Murine eye mRNA was reverse-transcribed and PCR, isolation of fragments and sequencing of the DNA was carried out as described above in Example 1. Primer sets for exons 6-10, 10-15, 20-28, 24-32 and 35-38 (FIG. 2) yielded PCR products from murine retina cDNA which upon sequencing were determined to contain murine CACNA1F sequence. Mouse specific primers sets, whose products would cover exons 15-21, 32-38 and 38-42 were designed as follows:
(SEQ ID NO: 9)
(SEQ ID NO: 10)
(SEQ ID NO: 11)
(SEQ ID NO: 12)
(SEQ ID NO: 13)
(SEQ ID NO: 14)
(SEQ ID NO: 15)
(SEQ ID NO: 16)
Sequencing was performed with the primers that were used to amplify the PCR products. When sequencing did not cover the entire PCR product, new mouse-specific primers were designed as follows:
actcaagatgacagtgtttg (SEQ ID NO: 17)
cctggtttccagcactgtgt (SEQ ID NO: 18)
actgaaccataccgagtgcc (SEQ ID NO: 19)
tcagcctgtgtgatccagtc (SEQ ID NO: 20)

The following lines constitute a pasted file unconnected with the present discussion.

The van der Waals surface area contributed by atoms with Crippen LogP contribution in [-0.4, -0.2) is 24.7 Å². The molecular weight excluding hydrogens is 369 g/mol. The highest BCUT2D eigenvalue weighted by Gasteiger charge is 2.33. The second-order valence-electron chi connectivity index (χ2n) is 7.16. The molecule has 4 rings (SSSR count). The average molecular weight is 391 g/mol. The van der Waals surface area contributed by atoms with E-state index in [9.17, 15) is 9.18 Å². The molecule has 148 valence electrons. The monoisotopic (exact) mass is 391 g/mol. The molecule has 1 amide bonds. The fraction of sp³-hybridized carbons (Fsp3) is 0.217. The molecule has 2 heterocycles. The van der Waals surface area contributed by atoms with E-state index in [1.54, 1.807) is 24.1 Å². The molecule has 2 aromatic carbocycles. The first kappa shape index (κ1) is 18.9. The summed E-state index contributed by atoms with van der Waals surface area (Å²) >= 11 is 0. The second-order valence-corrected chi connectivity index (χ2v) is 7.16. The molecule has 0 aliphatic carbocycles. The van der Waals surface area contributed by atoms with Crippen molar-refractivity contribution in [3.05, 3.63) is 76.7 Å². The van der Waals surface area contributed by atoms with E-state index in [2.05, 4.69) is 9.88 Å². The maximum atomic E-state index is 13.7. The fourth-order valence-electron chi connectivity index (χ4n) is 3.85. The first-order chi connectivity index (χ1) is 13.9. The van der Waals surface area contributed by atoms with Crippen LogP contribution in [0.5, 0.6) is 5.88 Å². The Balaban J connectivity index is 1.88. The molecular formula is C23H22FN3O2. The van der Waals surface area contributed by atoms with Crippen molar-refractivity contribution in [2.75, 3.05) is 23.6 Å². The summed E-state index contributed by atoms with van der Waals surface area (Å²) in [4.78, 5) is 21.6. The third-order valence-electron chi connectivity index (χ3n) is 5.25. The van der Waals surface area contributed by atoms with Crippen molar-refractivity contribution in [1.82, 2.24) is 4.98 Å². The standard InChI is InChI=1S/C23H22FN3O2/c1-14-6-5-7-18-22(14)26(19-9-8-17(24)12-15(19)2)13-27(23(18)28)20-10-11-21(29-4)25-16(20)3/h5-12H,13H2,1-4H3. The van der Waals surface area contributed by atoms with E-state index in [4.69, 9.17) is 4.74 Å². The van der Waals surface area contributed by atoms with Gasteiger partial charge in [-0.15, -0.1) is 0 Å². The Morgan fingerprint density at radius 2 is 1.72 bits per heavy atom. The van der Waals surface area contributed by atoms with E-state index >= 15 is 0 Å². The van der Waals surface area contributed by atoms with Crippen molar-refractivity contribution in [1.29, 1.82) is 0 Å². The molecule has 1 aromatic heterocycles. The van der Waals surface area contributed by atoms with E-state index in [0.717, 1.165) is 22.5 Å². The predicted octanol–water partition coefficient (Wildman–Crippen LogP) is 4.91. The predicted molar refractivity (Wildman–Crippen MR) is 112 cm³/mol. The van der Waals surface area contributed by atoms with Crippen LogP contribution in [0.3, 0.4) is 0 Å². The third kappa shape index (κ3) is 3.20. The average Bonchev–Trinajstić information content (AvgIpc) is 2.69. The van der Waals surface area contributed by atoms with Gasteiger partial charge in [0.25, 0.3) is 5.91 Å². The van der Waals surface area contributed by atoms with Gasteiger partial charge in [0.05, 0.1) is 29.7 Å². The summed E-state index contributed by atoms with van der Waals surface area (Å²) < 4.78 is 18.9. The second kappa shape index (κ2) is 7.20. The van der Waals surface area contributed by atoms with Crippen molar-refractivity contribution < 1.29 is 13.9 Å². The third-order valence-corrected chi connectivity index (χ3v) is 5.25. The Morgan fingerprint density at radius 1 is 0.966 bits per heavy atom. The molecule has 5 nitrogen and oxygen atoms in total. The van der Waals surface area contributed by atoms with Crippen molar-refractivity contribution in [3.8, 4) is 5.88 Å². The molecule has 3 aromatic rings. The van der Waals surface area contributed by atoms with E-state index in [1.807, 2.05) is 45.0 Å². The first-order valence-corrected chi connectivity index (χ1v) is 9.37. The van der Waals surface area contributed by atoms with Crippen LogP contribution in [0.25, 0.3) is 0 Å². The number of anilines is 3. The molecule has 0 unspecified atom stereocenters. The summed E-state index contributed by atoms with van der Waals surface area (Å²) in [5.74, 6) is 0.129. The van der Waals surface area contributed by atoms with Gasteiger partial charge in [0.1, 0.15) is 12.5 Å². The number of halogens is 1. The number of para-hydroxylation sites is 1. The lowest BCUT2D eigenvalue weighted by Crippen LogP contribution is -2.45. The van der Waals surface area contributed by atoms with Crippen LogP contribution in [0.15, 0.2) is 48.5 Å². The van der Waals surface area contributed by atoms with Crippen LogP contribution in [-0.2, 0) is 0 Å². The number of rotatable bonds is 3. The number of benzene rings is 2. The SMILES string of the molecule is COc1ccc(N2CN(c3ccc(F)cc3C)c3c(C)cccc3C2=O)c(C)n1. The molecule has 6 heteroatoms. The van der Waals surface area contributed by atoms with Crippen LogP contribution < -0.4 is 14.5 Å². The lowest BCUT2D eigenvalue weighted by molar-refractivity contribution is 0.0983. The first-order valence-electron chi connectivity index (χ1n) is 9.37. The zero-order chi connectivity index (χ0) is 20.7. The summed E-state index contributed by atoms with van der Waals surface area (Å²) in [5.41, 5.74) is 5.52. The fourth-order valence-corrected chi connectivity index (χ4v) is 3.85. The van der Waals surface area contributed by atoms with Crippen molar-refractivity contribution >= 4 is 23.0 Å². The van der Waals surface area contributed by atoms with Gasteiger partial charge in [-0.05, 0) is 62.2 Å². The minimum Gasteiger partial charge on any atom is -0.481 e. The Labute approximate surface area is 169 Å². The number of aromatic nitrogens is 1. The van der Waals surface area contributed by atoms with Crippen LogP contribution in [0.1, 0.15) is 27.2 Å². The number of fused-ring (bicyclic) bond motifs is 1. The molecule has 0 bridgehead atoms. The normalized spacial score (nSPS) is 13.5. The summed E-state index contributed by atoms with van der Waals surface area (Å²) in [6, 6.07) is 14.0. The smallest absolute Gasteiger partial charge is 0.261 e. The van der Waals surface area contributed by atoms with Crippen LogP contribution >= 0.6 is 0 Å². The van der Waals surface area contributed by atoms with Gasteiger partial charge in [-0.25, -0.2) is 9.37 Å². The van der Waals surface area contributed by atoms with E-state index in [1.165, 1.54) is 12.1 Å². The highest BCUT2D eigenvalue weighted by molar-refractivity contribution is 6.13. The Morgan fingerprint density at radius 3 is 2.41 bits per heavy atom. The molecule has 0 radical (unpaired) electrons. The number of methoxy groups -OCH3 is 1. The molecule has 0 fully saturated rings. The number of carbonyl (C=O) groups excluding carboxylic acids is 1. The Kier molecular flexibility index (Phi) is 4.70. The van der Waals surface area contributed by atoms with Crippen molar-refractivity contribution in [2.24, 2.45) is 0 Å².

atgaaaacaaggatctgccg (SEQ ID NO: 21)
gagacgtacacatcggagca (SEQ ID NO: 22)
cacctcactggtcagca (SEQ ID NO: 23)
The methods above yielded all but the 5′ and 3′ sequences of the murine CACNA1F gene. To determine these sequences, 5′ and 3′ rapid amplification of cDNA Ends (RACE) was performed using the Marathon™ cDNA Amplification kit (Clontech). Total RNA was extracted from mouse eyes, and polyA+ RNA was isolated. Double stranded cDNA was synthesized, blunt ended and the Marathon™ Adaptor was ligated to the ends of the cDNA.
Primers were designed according to the specifications outlined in the CLONTECH manual for touchdown PCR. Two sets of primers, specific to the 5′ and 3′ ends of the murine CACNA1F gene, were used. These sets included a primer that lay closer to each end of the cDNA for nested amplification:
End of cDNA
First gene specific primer
Nested gene specific primer
(SEQ ID NO: 24)
(SEQ ID NO: 25)
(SEQ ID NO: 26)
(SEQ ID NO: 27)
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|U.S. Classification||536/23.5, 435/320.1, 435/69.1, 436/501, 435/325, 435/252.3, 530/350, 435/7.2, 435/7.21, 435/6.16|
|International Classification||C12N15/12, C07K14/705|
|Jun 19, 2007||FPAY||Fee payment|
Year of fee payment: 4
|Aug 8, 2011||REMI||Maintenance fee reminder mailed|
|Dec 30, 2011||LAPS||Lapse for failure to pay maintenance fees|
|Feb 21, 2012||FP||Expired due to failure to pay maintenance fee|
Effective date: 20111230